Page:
While organized interests employ a broad range of activities in pursuit of their goals, practitioners and scholars alike deem access, or direct contacts with policymakers, as the “gold standard” of activities. However, this type of access is difficult for empirical researchers to study because scant records of direct contacts exist. In this essay, I discuss the role of access in studies of organized interests and policymaking and describe three common approaches to the empirical study of access: official records of access, when they exist; survey self-reports by organized interests and policymakers; and experiments. I identify the strengths and limitations of each approach and provide guidance and recommendations for empirical researchers using these approaches to study access.
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I also limit my discussion to studies that utilize measures of direct contacts (or experimental analogues) as outcomes or explanatory variables. While many studies examine access through related phenomena such as campaign contributions (Bertrand et al. 2014; Fouirnaies 2018; Fouirnaies and Hall 2018; Powell and Grimmer 2016) and network connections (McCrain 2018; i Vidal et al. 2012), I exclude them from the essay because they do not grapple with the key predicament I identify—how to study access empirically when direct measures are seldom available.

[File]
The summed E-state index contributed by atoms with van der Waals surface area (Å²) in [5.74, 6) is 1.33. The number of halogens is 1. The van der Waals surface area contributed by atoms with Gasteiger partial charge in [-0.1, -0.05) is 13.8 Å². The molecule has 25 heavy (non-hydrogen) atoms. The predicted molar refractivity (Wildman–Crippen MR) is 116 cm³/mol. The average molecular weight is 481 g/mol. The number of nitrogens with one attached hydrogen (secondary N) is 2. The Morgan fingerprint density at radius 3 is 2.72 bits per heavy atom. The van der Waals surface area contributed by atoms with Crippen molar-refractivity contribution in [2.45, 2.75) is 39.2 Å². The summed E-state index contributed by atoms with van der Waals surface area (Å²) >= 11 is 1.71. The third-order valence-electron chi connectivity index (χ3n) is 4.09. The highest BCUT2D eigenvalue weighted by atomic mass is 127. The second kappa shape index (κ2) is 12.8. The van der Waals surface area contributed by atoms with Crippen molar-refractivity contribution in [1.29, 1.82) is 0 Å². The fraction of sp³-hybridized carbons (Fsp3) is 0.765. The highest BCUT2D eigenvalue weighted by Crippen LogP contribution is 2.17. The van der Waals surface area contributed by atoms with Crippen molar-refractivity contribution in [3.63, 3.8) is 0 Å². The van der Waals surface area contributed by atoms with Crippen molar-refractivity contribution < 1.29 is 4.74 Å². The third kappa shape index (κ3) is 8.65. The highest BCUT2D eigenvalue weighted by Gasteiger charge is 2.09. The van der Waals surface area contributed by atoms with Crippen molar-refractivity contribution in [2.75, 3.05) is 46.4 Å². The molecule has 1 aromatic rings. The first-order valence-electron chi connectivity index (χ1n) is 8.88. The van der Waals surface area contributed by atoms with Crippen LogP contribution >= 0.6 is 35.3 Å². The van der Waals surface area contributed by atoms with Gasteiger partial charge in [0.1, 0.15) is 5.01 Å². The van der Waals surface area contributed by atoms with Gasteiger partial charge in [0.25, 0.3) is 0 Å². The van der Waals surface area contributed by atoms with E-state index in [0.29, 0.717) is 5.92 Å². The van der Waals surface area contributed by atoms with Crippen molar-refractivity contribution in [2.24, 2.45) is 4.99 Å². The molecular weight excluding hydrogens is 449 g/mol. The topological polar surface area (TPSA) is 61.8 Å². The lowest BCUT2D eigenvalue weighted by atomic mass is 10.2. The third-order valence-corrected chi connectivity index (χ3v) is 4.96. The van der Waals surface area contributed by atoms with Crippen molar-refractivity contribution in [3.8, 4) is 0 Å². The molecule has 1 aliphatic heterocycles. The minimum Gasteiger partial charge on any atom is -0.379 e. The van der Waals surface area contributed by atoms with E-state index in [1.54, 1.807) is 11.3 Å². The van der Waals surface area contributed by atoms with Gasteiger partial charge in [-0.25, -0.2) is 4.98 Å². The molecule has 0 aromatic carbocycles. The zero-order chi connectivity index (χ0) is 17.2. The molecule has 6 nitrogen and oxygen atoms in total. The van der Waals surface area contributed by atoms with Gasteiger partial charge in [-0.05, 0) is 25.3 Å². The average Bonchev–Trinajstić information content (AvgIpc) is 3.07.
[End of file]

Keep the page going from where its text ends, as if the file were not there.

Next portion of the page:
Policymakers are likely reticent to release records of direct contacts not only because transparency might hinder the advantages afforded by direct contacts, but also because providing evidence of their relationships with organized interests could cause ire among a public skeptical of so-called special interests (Hibbing and Theiss-Morse (2002)).
This concern also applies to self-reports of other quantities of interest that researchers collect in surveys.
Laboratory and survey experiments also face the same survey non-response challenge as do survey self-reports. However, experiments’ internal validity ensures that the treatment effects are unbiased for the sample of respondents, and researchers can use survey weights to assess the degree to which those effects generalize to the population (see Footnote 3).
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I thank Benjamin C.K. Egerod for helpful feedback.
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Miller, D.R. Empirical approaches to the study of access. Int Groups Adv 10, 286–302 (2021). https://doi.org/10.1057/s41309-021-00126-z
- Organized interests
- Interest groups
- Research design